Breaking: House passes resolution condemning media blabbermouths

posted at 7:32 pm on June 29, 2006 by Allahpundit

Waiting for the exact vote count. It was in the ballpark of 227-183 — a much more party-line outcome than I expected. But that’s the Democrats for you.

I’ll have the roll when it’s up. Here’s the text of the resolution.

Update: And here’s the roll. 227-183.

From the resolution:

Whereas at some point before June 23, 2006, classified information regarding the Terrorist Finance Tracking Program was illegally and improperly disclosed to members of the news media;

Whereas beginning on June 23, 2006, certain media organizations knowingly published details about a classified program that the United States Government had legally and with appropriate safeguards used to track the financing of terrorism, including specific intelligence gathering methods;…

Resolved, That the House of Representatives–

(1) supports efforts to identify, track, and pursue suspected foreign terrorists and their financial supporters by tracking terrorist money flows and uncovering terrorist networks here and abroad, including through the use of the Terrorist Finance Tracking Program;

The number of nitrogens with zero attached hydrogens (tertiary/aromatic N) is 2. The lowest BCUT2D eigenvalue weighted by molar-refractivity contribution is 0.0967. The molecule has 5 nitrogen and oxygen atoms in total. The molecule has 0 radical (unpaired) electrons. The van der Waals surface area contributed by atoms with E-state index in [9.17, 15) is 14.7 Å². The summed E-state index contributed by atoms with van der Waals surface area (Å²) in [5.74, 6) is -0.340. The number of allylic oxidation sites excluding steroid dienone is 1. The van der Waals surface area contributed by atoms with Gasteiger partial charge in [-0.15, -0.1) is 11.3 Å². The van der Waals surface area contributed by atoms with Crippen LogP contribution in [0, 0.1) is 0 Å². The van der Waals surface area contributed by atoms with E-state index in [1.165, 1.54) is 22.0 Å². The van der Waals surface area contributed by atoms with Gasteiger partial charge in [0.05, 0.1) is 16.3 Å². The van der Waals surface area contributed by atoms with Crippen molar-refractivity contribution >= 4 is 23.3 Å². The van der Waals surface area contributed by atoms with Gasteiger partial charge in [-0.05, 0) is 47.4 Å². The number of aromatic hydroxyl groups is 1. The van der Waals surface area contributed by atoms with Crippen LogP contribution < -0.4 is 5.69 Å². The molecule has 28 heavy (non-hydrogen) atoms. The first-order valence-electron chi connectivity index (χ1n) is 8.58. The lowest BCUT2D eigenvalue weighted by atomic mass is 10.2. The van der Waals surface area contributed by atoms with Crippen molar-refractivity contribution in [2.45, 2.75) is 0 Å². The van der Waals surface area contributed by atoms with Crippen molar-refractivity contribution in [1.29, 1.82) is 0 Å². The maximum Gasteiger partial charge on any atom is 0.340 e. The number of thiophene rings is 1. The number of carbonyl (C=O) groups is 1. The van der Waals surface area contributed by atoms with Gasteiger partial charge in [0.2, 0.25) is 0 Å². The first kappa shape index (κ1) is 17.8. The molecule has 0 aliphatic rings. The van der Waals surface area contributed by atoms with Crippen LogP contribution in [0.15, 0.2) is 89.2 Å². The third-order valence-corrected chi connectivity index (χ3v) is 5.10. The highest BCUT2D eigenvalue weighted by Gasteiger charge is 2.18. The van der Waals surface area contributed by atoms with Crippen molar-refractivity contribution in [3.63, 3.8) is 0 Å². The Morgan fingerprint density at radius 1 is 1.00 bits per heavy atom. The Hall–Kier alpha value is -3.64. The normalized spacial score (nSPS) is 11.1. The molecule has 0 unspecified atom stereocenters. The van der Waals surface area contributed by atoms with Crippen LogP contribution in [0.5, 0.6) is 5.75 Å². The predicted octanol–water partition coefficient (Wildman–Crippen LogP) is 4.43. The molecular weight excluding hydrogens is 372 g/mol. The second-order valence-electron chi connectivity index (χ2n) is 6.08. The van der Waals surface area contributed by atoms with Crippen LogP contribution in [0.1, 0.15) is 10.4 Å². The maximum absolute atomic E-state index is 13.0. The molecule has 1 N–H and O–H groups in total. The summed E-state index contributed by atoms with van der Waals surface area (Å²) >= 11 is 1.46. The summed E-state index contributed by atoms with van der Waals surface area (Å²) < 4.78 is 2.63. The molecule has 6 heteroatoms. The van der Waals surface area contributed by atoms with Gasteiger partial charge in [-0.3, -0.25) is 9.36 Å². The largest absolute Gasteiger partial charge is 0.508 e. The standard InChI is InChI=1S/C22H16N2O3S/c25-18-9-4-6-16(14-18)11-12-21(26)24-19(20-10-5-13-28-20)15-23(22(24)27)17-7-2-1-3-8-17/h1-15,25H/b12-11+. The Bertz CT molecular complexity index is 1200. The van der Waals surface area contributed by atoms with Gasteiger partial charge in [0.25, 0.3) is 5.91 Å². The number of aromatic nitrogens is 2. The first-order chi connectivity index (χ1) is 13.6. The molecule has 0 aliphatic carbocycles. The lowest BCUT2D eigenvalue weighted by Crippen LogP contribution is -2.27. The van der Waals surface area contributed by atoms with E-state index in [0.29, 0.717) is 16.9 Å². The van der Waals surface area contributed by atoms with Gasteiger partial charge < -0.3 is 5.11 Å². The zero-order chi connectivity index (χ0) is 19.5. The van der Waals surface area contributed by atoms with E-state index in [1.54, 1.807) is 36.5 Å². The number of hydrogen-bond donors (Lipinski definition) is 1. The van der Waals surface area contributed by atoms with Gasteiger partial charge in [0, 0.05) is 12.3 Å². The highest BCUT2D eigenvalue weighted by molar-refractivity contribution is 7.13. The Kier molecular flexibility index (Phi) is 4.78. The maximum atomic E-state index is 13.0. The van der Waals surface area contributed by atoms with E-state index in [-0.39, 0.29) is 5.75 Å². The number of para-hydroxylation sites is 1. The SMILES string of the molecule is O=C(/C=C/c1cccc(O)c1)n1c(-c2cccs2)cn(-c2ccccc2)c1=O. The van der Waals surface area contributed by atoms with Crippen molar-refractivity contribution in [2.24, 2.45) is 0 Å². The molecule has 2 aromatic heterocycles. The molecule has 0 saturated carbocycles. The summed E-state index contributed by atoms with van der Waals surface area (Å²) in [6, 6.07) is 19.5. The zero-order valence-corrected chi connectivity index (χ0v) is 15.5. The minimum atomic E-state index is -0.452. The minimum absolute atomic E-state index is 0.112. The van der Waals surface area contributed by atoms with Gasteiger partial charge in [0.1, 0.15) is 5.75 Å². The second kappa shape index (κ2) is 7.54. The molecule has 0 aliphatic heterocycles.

(2) finds that the Terrorist Finance Tracking Program has been conducted in accordance with all applicable laws, regulations, and Executive Orders, that appropriate safeguards and reviews have been instituted to protect individual civil liberties, and that Congress has been appropriately informed and consulted for the duration of the Program and will continue its oversight of the Program;

(3) condemns the unauthorized disclosure of classified information by those persons responsible and expresses concern that the disclosure may endanger the lives of American citizens, including members of the Armed Forces, as well as individuals and organizations that support United States efforts; and

(4) expects the cooperation of all news media organizations in protecting the lives of Americans and the capability of the government to identify, disrupt, and capture terrorists by not disclosing classified intelligence programs such as the Terrorist Finance Tracking Program.

It’s probably number 2 that accounts for the party split. Or is it number 4?

Update: The AP reports. Barney Frank is whining that the resolution’s incomplete; check out Media Blog to see how he wanted to complete it.

Update: Patterico posted this morning to say that he supports the resolution regardless of the fact that it doesn’t name the Times. So do I, but errr:

Direct media-bashing-by-name at this juncture could give Democrats political cover to vote against the resolution.

Heh. Yeah, we wouldn’t want them to do that.